Biodiversity and Habitat Monitoring using Remotely operated vehicle (ROV)

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Life underwater is truly fascinating and worth exploring. Underwater habitats or ecosystems commonly refer to the complex communities of organisms and their physical environment in aquatic habitats. These ecosystems can be found in various bodies of water, including oceans, seas, lakes, rivers, and even underground aquifers. They are essential for supporting marine life and play a crucial role in maintaining the overall health of our planet.

Need for Biodiversity and Habitat Monitoring

Conservation of biodiversity and habitat is really important, as it helps maintain the stability of the ecosystem. Also, a large amount of the population depends on the biodiversity and natural habitat underwater in various aspects like food, medicine, aesthetically valuable things, and renewable resources, which help the economy. Drastic environmental changes directly influence aquatic biodiversity, as it depends on many other living organisms and indirectly depends on the health of the planet, and it should be preserved for future generations. The major threats to biodiversity and habitat degradation are climatic changes, pollution, and many other human activities. So it is very crucial to safeguard biodiversity and habitat. To achieve that, continuous monitoring of biodiversity and habitat should be done.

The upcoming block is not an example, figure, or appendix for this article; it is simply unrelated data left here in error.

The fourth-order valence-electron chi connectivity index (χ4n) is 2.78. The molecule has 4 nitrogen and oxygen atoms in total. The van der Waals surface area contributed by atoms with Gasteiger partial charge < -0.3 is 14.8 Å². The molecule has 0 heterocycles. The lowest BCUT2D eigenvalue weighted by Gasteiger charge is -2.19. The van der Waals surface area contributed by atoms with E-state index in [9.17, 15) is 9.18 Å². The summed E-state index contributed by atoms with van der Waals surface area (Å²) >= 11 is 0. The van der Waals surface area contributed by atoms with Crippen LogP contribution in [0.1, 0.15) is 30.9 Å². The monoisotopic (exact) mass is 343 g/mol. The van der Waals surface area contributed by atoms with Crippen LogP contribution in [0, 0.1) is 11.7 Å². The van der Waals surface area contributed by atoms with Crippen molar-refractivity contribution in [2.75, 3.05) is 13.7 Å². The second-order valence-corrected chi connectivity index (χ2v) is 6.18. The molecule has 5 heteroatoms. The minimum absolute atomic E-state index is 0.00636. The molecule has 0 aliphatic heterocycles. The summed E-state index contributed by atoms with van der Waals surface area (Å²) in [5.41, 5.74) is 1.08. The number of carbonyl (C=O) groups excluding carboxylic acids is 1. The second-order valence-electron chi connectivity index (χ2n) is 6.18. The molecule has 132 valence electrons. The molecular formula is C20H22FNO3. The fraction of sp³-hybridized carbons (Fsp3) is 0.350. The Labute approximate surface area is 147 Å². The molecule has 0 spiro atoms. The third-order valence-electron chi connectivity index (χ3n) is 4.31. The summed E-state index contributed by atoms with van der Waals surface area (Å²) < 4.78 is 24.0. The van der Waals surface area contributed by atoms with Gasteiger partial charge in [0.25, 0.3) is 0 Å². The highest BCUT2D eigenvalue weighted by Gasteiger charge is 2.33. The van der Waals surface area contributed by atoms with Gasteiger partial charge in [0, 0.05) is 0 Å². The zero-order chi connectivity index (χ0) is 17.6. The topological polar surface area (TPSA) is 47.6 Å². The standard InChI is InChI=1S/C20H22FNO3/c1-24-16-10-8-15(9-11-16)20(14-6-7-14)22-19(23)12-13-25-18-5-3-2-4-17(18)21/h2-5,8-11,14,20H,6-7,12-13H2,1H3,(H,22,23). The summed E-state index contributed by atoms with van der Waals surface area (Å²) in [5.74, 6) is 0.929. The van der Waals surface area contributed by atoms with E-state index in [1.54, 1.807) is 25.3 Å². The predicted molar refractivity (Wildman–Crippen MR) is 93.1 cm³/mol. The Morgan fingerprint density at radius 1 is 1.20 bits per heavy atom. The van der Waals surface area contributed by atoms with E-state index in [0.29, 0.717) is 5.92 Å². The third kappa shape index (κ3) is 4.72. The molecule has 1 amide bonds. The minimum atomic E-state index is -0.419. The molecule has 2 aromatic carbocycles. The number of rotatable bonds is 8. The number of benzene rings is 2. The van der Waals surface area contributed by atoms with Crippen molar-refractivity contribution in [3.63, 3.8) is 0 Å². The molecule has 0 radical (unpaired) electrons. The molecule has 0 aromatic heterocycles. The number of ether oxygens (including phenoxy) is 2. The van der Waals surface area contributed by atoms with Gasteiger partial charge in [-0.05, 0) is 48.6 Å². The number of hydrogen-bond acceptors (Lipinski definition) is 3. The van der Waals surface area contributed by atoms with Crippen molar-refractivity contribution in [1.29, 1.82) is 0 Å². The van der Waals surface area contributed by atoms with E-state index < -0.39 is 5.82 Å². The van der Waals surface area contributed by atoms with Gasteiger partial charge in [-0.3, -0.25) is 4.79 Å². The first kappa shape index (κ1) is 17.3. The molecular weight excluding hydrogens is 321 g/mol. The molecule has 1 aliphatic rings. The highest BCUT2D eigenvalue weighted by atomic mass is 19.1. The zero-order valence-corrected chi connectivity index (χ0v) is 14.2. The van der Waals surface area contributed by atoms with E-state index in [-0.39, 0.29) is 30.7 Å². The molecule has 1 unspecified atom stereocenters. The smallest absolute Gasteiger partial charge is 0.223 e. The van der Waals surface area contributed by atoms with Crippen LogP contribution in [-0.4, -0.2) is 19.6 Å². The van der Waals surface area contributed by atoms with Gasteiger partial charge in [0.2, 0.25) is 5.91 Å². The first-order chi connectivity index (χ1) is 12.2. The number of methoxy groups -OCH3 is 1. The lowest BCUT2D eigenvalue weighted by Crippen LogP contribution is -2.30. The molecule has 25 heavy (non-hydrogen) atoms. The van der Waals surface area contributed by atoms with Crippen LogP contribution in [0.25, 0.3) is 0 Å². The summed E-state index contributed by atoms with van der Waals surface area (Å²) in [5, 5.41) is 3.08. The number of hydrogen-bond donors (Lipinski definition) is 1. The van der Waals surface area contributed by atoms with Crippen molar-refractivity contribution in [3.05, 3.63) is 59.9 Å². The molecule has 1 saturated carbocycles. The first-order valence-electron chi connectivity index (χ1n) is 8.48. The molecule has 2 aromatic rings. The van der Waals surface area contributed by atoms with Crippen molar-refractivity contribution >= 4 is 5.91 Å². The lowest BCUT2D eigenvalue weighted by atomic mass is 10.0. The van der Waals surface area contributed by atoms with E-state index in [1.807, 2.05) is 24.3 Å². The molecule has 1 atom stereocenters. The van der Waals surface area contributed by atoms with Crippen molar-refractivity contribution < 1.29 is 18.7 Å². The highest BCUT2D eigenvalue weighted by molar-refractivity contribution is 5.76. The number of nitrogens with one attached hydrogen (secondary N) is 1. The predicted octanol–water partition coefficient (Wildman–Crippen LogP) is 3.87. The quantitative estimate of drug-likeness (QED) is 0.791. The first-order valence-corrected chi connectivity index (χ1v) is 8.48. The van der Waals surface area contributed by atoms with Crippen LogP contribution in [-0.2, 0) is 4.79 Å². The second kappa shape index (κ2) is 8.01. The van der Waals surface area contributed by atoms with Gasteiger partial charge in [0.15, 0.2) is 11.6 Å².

Conventional ways for monitoring Biodiversity and habitat and their limitations

There are numerous ways to keep track of habitat and biodiversity. The most popular way to monitor biodiversity is with underwater cameras operated by divers. Diver-based inspections involve a lot of threats since some living forms can only be found in deeper waters, and as a result, it is very challenging to collect data using divers in these environments. The divers wouldn't be able to handle the harsh aquatic conditions in deep water.

Furthermore, there must be an alternate method of monitoring these living forms, taking into account the security and well-being of biodiversity, habitats, and divers. Another important consideration that needs to be taken into account is the precision, excellence, and coverage of the data that has been gathered. These traditional techniques are typically intricate and time-consuming. The precise geographic location of these life forms must be known in order to preserve their habitat and biological variety.

Monitoring using ROVs

All underwater inspections can be done with remotely operated vehicles (ROVs). Real-time data may be collected, and deep-water navigation is made simple by ROVs. The ROV's HD cameras and lights aid in capturing high-quality images. Different sensors or payloads, including acoustic based imaging SONAR, side scan SONAR, and USBL (Ultra Short Baseline), can be coupled with ROVs to enable maximum data collection. Along with these payloads, safety guards and shields have been added to safeguard what is being examined and the ROV equipment.

Details of sensors or payloads used

Imaging SONAR